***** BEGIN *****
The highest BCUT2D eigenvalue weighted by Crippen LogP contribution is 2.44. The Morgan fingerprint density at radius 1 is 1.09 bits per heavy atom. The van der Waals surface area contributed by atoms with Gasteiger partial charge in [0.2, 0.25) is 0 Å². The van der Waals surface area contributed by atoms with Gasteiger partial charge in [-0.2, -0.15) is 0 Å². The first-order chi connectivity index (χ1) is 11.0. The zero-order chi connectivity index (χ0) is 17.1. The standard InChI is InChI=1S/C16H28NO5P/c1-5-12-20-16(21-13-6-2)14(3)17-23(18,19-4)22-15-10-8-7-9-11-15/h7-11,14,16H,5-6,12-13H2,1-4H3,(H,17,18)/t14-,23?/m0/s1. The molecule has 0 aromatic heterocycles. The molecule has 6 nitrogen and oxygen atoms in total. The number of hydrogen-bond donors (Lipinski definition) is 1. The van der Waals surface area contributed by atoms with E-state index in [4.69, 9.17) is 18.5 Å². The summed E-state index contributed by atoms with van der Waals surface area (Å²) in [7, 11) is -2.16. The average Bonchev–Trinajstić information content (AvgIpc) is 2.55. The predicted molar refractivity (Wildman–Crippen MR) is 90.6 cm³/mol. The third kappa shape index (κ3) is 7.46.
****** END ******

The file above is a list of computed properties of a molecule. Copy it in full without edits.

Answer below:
The highest BCUT2D eigenvalue weighted by Crippen LogP contribution is 2.44. The Morgan fingerprint density at radius 1 is 1.09 bits per heavy atom. The van der Waals surface area contributed by atoms with Gasteiger partial charge in [0.2, 0.25) is 0 Å². The van der Waals surface area contributed by atoms with Gasteiger partial charge in [-0.2, -0.15) is 0 Å². The first-order chi connectivity index (χ1) is 11.0. The zero-order chi connectivity index (χ0) is 17.1. The standard InChI is InChI=1S/C16H28NO5P/c1-5-12-20-16(21-13-6-2)14(3)17-23(18,19-4)22-15-10-8-7-9-11-15/h7-11,14,16H,5-6,12-13H2,1-4H3,(H,17,18)/t14-,23?/m0/s1. The molecule has 0 aromatic heterocycles. The molecule has 6 nitrogen and oxygen atoms in total. The number of hydrogen-bond donors (Lipinski definition) is 1. The van der Waals surface area contributed by atoms with E-state index in [4.69, 9.17) is 18.5 Å². The summed E-state index contributed by atoms with van der Waals surface area (Å²) in [7, 11) is -2.16. The average Bonchev–Trinajstić information content (AvgIpc) is 2.55. The predicted molar refractivity (Wildman–Crippen MR) is 90.6 cm³/mol. The third kappa shape index (κ3) is 7.46.